Author ORCID Identifier

Date of Award


Degree Type


Degree Name

Doctor of Philosophy (PhD)



First Advisor

Tricia Z. King

Second Advisor

Vince Calhoun

Third Advisor

Kristen Hoskinson

Fourth Advisor

Ashley Ware


Congenital heart defects are one of the most prevalent birth defects in the world, with the structural changes to the heart impacting oxygen capacity and brain development. Altered brain development and increased acquired brain injury risk from surgery (e.g., reduced brain volume, white matter injury, hemorrhage) put individuals with congenital heart disease (CHD) at increased risk of poor neurocognitive outcomes. Examining brain networks via graph theory analysis and how they relate to cognitive outcomes allows for an increased understanding of brain-behavior relationships in this at-risk population. To date, research utilizing graph theory in this population has been limited to one CHD diagnosis within a restricted age range. The current study examines how the structural connectome relates to cognitive outcomes in early to late adolescents with mixed CHD diagnoses. Thirty-seven participants with CHD and 38 healthy age-and gender-matched peers underwent neuroimaging and completed cognitive measures (processing speed, intelligence, informant-reported executive functioning). Analyses investigated group differences in global network metrics and relationships among five global network metrics and performance on select cognitive measures. Individuals with single-ventricle CHD, the group with the most severe disease types, showed significantly lower small-worldness compared to double-ventricle CHD and healthy peers with a large effect size (��2=.15). Moderate correlations were observed between network metrics and cognitive measures, but they did not survive correction for multiple comparisons. In conclusion, small-worldness most robustly differed between groups, with single-ventricle CHD showing the lowest small-worldness values. While correlational relationships did not survive multiple comparisons, they provide preliminary evidence to guide future research on brain-behavior relationships in CHD. Larger multi-site studies are required to allow for further investigation of these potentially subtle differences between CHD severity groups.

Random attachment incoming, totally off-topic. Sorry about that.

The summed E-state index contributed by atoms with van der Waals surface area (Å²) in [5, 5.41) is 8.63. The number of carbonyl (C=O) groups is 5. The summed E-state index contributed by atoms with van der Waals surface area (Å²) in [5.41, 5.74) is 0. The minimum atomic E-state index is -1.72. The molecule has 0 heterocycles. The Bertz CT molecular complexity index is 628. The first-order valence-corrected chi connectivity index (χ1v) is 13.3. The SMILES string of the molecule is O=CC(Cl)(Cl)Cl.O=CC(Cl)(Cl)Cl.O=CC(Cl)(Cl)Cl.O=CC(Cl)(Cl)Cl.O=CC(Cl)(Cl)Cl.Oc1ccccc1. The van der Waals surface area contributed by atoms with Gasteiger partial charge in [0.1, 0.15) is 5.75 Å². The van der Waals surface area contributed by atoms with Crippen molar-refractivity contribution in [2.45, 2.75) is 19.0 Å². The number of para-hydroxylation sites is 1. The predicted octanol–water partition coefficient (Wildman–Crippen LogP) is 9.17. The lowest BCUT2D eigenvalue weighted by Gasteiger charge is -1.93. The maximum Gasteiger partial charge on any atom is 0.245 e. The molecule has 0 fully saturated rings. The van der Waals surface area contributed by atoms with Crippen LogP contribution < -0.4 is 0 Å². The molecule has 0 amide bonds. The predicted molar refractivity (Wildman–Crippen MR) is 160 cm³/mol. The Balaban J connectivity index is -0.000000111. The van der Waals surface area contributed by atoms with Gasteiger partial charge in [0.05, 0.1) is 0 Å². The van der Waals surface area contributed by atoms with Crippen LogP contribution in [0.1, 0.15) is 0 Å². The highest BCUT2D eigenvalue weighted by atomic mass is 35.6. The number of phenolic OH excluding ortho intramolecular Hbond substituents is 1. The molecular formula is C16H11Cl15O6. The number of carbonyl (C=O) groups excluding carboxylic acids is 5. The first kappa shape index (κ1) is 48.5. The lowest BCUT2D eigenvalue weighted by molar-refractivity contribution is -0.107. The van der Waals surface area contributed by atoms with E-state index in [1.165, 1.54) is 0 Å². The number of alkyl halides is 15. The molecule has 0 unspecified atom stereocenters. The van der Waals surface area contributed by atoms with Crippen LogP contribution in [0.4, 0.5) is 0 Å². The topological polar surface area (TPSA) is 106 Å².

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Available for download on Wednesday, July 02, 2025